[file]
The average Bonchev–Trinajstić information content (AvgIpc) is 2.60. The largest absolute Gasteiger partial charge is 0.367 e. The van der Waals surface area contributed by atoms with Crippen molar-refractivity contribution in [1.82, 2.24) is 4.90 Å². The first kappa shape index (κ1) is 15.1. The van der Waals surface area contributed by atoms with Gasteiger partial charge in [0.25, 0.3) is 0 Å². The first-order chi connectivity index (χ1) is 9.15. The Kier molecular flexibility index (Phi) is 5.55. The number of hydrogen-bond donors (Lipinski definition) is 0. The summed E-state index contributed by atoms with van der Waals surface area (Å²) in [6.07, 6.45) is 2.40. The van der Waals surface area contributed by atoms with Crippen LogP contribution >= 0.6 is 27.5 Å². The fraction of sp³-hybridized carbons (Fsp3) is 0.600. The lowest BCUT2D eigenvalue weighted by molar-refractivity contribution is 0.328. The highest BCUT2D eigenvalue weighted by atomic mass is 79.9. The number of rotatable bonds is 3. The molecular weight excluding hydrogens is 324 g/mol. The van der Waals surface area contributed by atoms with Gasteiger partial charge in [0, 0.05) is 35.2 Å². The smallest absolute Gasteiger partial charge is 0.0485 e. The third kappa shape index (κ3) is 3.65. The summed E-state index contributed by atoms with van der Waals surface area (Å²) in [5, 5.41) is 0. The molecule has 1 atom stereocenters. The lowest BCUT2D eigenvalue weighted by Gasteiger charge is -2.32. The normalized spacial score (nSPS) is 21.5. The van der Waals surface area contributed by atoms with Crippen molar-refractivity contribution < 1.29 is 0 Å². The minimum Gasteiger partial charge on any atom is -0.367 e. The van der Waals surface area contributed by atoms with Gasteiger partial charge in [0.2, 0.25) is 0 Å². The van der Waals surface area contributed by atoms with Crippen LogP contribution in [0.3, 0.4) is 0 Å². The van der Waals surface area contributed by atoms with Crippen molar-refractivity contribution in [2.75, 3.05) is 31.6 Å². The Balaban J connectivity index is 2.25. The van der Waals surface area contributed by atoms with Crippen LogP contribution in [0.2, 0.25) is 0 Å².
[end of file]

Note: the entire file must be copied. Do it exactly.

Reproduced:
The average Bonchev–Trinajstić information content (AvgIpc) is 2.60. The largest absolute Gasteiger partial charge is 0.367 e. The van der Waals surface area contributed by atoms with Crippen molar-refractivity contribution in [1.82, 2.24) is 4.90 Å². The first kappa shape index (κ1) is 15.1. The van der Waals surface area contributed by atoms with Gasteiger partial charge in [0.25, 0.3) is 0 Å². The first-order chi connectivity index (χ1) is 9.15. The Kier molecular flexibility index (Phi) is 5.55. The number of hydrogen-bond donors (Lipinski definition) is 0. The summed E-state index contributed by atoms with van der Waals surface area (Å²) in [6.07, 6.45) is 2.40. The van der Waals surface area contributed by atoms with Crippen LogP contribution >= 0.6 is 27.5 Å². The fraction of sp³-hybridized carbons (Fsp3) is 0.600. The lowest BCUT2D eigenvalue weighted by molar-refractivity contribution is 0.328. The highest BCUT2D eigenvalue weighted by atomic mass is 79.9. The number of rotatable bonds is 3. The molecular weight excluding hydrogens is 324 g/mol. The van der Waals surface area contributed by atoms with Gasteiger partial charge in [0, 0.05) is 35.2 Å². The smallest absolute Gasteiger partial charge is 0.0485 e. The third kappa shape index (κ3) is 3.65. The summed E-state index contributed by atoms with van der Waals surface area (Å²) in [5, 5.41) is 0. The molecule has 1 atom stereocenters. The lowest BCUT2D eigenvalue weighted by Gasteiger charge is -2.32. The normalized spacial score (nSPS) is 21.5. The van der Waals surface area contributed by atoms with Crippen molar-refractivity contribution < 1.29 is 0 Å². The minimum Gasteiger partial charge on any atom is -0.367 e. The van der Waals surface area contributed by atoms with Gasteiger partial charge in [0.2, 0.25) is 0 Å². The van der Waals surface area contributed by atoms with Crippen LogP contribution in [0.3, 0.4) is 0 Å². The van der Waals surface area contributed by atoms with Crippen molar-refractivity contribution in [2.75, 3.05) is 31.6 Å². The Balaban J connectivity index is 2.25. The van der Waals surface area contributed by atoms with Crippen LogP contribution in [0.2, 0.25) is 0 Å².